The recent trend of Australian courts is to uphold requirements to negotiate in ‘good faith’ as sufficiently certain, only where the party’s obligations in the process are specifically defined – for example by detailing which parties must undertake certain acts, within defined time frames; and the party seeking to rely upon the clause has complied with these obligations.
Where the process leading to mediation is specifically detailed but mediation is an elective option (i.e. ‘after 15 days, parties may refer to mediation’), courts have again been inclined to strictly interpret such a clause and refuse to enforce the contractual provision if the party seeking to rely on it has not complied with that process – for example if there was no referral clearly communicated to the other party within the time frame.
Expert determination following termination
Expert determination is not as clear cut. Expert determination clauses do not oust the jurisdiction of the court but could limit the matters that a court needs to consider. Again, whether such a clause will apply after termination will depend on the specificity of the clause.
Given that expert determination provisions seek to resolve disputes of a specified technical character, courts will look to whether the particular dispute falls within the expert’s field of expertise and whether the wording of the clause is wide enough to encompass the dispute in question. In other words if the parties have agreed on an expert (or a process to appoint one) for particular types of disputes and the dispute in question falls within the experts’ field, then courts will look, where possible, to uphold the agreement to refer the dispute to that expert.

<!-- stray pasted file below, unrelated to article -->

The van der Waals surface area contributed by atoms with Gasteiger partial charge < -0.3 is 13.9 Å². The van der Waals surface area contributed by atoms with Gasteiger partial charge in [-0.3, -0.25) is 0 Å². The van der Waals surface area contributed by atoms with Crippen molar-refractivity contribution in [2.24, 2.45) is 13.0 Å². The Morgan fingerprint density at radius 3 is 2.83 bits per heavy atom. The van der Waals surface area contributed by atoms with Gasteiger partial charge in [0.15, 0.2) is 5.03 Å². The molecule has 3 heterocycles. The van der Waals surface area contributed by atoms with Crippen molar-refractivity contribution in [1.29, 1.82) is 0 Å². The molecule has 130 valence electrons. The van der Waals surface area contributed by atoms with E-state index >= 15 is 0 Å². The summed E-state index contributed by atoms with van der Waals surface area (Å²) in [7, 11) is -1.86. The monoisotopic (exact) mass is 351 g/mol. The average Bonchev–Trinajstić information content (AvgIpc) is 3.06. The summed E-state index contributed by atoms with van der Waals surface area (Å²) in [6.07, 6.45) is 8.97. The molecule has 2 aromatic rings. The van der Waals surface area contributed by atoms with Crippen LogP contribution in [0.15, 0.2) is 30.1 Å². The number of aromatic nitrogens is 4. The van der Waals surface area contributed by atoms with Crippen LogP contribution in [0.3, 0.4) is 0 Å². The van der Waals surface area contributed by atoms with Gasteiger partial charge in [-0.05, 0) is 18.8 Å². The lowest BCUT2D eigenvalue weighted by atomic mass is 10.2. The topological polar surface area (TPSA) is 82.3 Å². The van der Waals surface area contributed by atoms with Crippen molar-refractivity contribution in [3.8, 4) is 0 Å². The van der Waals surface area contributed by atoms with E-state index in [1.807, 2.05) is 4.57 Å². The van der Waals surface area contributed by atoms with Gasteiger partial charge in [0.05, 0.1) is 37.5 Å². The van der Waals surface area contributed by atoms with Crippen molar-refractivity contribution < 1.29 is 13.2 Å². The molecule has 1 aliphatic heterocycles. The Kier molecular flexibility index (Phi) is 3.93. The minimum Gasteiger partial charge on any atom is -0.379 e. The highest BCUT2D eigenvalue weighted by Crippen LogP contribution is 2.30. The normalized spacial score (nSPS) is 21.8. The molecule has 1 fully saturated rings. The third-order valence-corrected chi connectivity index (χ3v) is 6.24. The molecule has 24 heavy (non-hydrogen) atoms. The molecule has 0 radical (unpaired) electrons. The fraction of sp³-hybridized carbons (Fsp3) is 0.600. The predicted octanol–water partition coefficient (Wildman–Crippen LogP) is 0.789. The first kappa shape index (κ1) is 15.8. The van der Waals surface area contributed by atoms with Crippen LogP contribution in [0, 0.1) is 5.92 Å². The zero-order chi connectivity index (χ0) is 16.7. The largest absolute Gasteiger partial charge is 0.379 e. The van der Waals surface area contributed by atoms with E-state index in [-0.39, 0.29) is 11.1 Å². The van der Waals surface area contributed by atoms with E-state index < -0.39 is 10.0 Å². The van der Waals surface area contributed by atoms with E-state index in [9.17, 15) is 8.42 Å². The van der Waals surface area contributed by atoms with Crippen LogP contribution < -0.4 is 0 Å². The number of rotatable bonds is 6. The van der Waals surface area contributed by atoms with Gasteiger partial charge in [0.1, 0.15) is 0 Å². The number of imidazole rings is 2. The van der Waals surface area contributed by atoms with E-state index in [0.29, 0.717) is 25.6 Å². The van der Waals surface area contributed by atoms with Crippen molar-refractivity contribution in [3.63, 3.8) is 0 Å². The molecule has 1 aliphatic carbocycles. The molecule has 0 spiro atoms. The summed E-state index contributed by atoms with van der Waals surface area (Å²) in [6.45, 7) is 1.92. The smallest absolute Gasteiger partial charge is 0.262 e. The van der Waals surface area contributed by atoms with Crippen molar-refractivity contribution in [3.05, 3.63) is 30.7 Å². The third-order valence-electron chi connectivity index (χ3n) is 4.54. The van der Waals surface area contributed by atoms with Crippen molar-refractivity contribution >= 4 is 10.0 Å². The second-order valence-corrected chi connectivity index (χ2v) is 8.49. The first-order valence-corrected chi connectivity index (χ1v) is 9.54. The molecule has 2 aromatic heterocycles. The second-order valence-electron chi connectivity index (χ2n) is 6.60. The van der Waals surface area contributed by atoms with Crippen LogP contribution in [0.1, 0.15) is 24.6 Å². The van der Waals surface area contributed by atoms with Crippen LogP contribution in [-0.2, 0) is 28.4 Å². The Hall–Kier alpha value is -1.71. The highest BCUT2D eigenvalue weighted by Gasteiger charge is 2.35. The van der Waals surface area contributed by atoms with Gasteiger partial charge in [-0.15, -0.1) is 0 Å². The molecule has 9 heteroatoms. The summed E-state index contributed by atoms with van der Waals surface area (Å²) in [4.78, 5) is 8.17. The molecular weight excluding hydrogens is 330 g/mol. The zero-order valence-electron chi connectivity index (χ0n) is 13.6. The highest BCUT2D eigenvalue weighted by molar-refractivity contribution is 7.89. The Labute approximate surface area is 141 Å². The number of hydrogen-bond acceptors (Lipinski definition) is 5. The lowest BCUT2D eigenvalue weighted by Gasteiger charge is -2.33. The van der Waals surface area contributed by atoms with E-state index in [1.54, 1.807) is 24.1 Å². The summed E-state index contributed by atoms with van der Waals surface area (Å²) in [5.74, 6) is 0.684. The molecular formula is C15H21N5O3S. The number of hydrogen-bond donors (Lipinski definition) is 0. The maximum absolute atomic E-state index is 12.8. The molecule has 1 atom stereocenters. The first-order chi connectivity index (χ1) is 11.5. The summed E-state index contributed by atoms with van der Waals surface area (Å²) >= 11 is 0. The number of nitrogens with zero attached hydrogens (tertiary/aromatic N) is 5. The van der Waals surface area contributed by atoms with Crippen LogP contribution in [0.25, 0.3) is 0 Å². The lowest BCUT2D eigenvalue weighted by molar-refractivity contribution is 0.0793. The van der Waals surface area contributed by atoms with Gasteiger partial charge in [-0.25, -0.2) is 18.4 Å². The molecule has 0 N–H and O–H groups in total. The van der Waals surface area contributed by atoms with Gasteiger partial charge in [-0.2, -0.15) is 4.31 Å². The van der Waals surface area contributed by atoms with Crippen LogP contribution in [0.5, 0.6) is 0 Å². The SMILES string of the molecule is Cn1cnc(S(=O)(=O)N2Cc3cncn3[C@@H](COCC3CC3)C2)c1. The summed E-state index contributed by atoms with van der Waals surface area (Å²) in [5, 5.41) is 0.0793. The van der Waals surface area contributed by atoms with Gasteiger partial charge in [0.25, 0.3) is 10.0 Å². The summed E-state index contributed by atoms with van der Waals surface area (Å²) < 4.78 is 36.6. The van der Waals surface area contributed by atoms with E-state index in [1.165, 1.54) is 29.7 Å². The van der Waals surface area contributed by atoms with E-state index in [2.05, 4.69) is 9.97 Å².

If there are a multiplicity of issues not suitable for determination by one expert then this will weigh against such a clause being enforceable.
Arbitration following termination
A contractual agreement to refer a dispute to arbitration has historically been interpreted as separate, distinct and severable from the main contract and will likely be independently enforceable. As such, in the absence of words in the contract evidencing a contrary intention, clauses specifically referring a dispute to arbitration generally survive termination of the underlying contract.
However, it must be remembered that arbitration clauses are subject to legislative restrictions in many states. In particular, the domestic building legislation in Queensland, New South Wales, Victoria and Northern Territory prohibit arbitration clauses in construction contracts for certain domestic building work, and such clauses will be unenforceable in these jurisdictions with respect to that domestic building work.
If the contract is on foot and the dispute resolution clause is certain, and a precondition to litigation it is likely to be enforceable, courts are generally inclined to stay proceedings pending the outcome of the dispute resolution process.
If the contract is terminated and the dispute arose prior to termination, then the dispute resolution is likely to still be enforceable.
If the contract has been terminated then:
- a mediation clause may be enforceable where it is expressed to be a condition precedent to litigation, it clearly details the process with certainty and the party seeking to rely upon it has complied with that process;
- an expert determination process may be enforceable where the nature of the dispute is suitable for expert determination and the clause is drafted widely enough to ensure that an expert can be appointed to hear a dispute of that nature; and
- subject to legislative restrictions relating to domestic building work, a referral to arbitration is likely to be binding.
The above are broad guidelines and in each instance it is necessary to review the specific wording of relevant clauses to determine application.
For a more comprehensive outline of the case law and legislation relevant to dispute resolution provisions, please see our extended industry paper publication by clicking here.
1  QCAT 194.